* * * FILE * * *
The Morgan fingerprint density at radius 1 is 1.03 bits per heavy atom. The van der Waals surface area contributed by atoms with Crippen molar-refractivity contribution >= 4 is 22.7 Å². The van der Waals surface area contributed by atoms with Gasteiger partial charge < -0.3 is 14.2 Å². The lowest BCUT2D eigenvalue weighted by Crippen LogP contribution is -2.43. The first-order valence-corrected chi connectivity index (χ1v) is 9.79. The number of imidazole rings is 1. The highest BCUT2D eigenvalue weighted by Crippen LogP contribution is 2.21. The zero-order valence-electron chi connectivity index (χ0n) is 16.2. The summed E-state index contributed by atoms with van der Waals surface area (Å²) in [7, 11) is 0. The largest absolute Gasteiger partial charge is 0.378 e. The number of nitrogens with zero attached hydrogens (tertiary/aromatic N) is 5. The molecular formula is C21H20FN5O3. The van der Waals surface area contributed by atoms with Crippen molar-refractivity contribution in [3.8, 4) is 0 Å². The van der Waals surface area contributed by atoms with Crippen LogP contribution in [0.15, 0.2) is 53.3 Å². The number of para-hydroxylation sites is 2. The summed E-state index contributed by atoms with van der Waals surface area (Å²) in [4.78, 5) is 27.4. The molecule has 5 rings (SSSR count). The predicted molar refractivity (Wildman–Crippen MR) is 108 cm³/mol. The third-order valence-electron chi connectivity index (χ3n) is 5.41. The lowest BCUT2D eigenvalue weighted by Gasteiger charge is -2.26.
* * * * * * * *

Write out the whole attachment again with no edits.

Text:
The Morgan fingerprint density at radius 1 is 1.03 bits per heavy atom. The van der Waals surface area contributed by atoms with Crippen molar-refractivity contribution >= 4 is 22.7 Å². The van der Waals surface area contributed by atoms with Gasteiger partial charge < -0.3 is 14.2 Å². The lowest BCUT2D eigenvalue weighted by Crippen LogP contribution is -2.43. The first-order valence-corrected chi connectivity index (χ1v) is 9.79. The number of imidazole rings is 1. The highest BCUT2D eigenvalue weighted by Crippen LogP contribution is 2.21. The zero-order valence-electron chi connectivity index (χ0n) is 16.2. The summed E-state index contributed by atoms with van der Waals surface area (Å²) in [7, 11) is 0. The largest absolute Gasteiger partial charge is 0.378 e. The number of nitrogens with zero attached hydrogens (tertiary/aromatic N) is 5. The molecular formula is C21H20FN5O3. The van der Waals surface area contributed by atoms with Crippen molar-refractivity contribution in [3.8, 4) is 0 Å². The van der Waals surface area contributed by atoms with Crippen LogP contribution in [0.15, 0.2) is 53.3 Å². The number of para-hydroxylation sites is 2. The summed E-state index contributed by atoms with van der Waals surface area (Å²) in [4.78, 5) is 27.4. The molecule has 5 rings (SSSR count). The predicted molar refractivity (Wildman–Crippen MR) is 108 cm³/mol. The third-order valence-electron chi connectivity index (χ3n) is 5.41. The lowest BCUT2D eigenvalue weighted by Gasteiger charge is -2.26.